I think there should be a little symposium held where all the proponents of Rolkur (attention, numerous Olympians!) should be made to show up, tied to chairs for an entire day, slapped awake if they doze off and forced to watch videos of Dr. Klimke explaining WHY ROLKUR IS BAD and doesn't work. GEEZ.

    And while they're tied in the chairs, every so often we'll strap their chins to their chests for say, 10 minutes at a time, since that's ONLY how long some of them say they actively use Rolkur while training. Right.

    (Can you tell I really hate Rolkur?)

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  5. I'm working with an instructor who is enrolled in Philippe Karl's apprenticeship school, and she does not let me ask my Lusitano mare to get into a "frame". Carol, my instructor, says that Athene, the mare, will give me the proper head position when she's able to do so, not before., so don't even try. I see glimpses of Athene with that nice round neck now and then without even asking, so I know she will do it on her own time. Until then, we do our exercises with the head that she needs.

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  6. " forget about the stupid head, to erase the word frame from our vocabulary, and ride our horses FORWARD, for lichen's sake!"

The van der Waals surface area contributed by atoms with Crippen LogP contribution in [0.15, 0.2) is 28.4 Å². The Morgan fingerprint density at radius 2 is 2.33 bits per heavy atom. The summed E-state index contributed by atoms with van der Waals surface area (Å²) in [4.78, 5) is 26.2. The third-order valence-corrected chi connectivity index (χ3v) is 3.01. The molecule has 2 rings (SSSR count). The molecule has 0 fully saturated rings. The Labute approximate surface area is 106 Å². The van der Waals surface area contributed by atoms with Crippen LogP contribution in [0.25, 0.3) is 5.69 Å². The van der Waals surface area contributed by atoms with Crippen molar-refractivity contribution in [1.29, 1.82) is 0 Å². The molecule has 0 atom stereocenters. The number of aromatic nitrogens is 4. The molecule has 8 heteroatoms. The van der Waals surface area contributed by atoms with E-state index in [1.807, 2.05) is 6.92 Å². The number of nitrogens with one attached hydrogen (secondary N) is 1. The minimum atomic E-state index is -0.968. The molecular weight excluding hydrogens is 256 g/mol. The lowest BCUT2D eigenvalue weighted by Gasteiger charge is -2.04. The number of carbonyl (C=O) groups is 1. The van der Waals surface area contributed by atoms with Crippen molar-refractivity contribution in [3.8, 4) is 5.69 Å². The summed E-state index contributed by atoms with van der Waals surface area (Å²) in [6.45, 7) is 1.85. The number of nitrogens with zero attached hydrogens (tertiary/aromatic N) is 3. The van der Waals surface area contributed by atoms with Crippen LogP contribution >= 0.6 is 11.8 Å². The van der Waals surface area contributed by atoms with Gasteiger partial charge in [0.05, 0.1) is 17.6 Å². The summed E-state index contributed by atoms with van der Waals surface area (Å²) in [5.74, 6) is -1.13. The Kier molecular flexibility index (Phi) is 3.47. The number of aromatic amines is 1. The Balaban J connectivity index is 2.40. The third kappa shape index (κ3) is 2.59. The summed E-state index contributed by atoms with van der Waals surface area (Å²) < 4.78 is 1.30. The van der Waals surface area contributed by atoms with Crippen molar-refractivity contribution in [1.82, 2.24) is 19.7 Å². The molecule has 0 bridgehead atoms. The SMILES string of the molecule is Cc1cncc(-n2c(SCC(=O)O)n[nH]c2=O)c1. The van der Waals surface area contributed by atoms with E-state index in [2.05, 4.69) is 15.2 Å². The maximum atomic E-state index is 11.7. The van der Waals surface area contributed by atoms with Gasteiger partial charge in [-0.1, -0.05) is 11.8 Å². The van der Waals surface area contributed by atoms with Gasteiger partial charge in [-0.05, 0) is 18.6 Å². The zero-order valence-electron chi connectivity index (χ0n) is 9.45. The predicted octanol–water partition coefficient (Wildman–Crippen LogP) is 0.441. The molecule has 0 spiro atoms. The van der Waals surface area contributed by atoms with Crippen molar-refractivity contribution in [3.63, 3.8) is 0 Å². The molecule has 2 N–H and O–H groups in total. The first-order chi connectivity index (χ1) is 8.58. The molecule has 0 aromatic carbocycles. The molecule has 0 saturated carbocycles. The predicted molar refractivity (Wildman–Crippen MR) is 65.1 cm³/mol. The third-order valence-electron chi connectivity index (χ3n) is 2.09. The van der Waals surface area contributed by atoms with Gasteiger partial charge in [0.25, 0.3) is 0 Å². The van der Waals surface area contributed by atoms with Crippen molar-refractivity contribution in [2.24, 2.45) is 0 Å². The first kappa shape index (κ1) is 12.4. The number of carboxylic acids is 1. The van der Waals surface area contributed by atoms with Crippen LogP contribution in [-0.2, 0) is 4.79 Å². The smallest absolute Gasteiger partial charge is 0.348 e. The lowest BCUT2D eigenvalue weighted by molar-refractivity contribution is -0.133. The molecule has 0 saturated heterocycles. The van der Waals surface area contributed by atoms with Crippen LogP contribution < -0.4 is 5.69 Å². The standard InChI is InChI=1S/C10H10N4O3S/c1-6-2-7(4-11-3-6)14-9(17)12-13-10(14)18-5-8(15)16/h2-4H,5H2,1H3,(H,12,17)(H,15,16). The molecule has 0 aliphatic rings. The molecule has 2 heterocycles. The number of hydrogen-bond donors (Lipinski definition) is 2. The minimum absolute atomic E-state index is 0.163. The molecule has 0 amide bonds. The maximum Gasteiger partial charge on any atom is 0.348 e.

Amen.

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  7. I am a huge fan of lichen, by the way.

    I still like to look at the neck. The upper park of the neck looks totally different in the correct clips. The horse's neck also looks like it is growing out of his shoulders instead of arching in a rainbow, which also creates breakage behind the poll in the upper neck. Of course, the correct neck is a product of the correct hindend and back.

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  8. Lichen is likable, you should like it! And you are correct, looking at the neck IS useful, but many people don't know how to look at it correctly.

    CFS, that's my favourite vid of Ahlerich too, it's wonderful!

    L Williams, rofl, thank you.

    jenj, great, now i can only think BORK BORK BORK!

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  9. For Lichens sake! haha.

    love the vid, shanks :D

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  10. I have a few of his books...hes amazing. His basic principles can not be beat. I have watched this video several times before!

    When all is right, the horse will create its own proper frame, coming from the shoulders and rounding the back.

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  11. I will be posting a video of Encore and I doing this next week. And by that I mean I will not.

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  12. Drool. I just love watching him ride. I used do clinics with Herwig Radnetter from the spanish riding school and his seat was unbelievable. I loved it when he got on a student's horse.

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  13. SP, I had a similar German clinician when I was a kid -- I wish I had been old enough to really know what I was doing/seeing!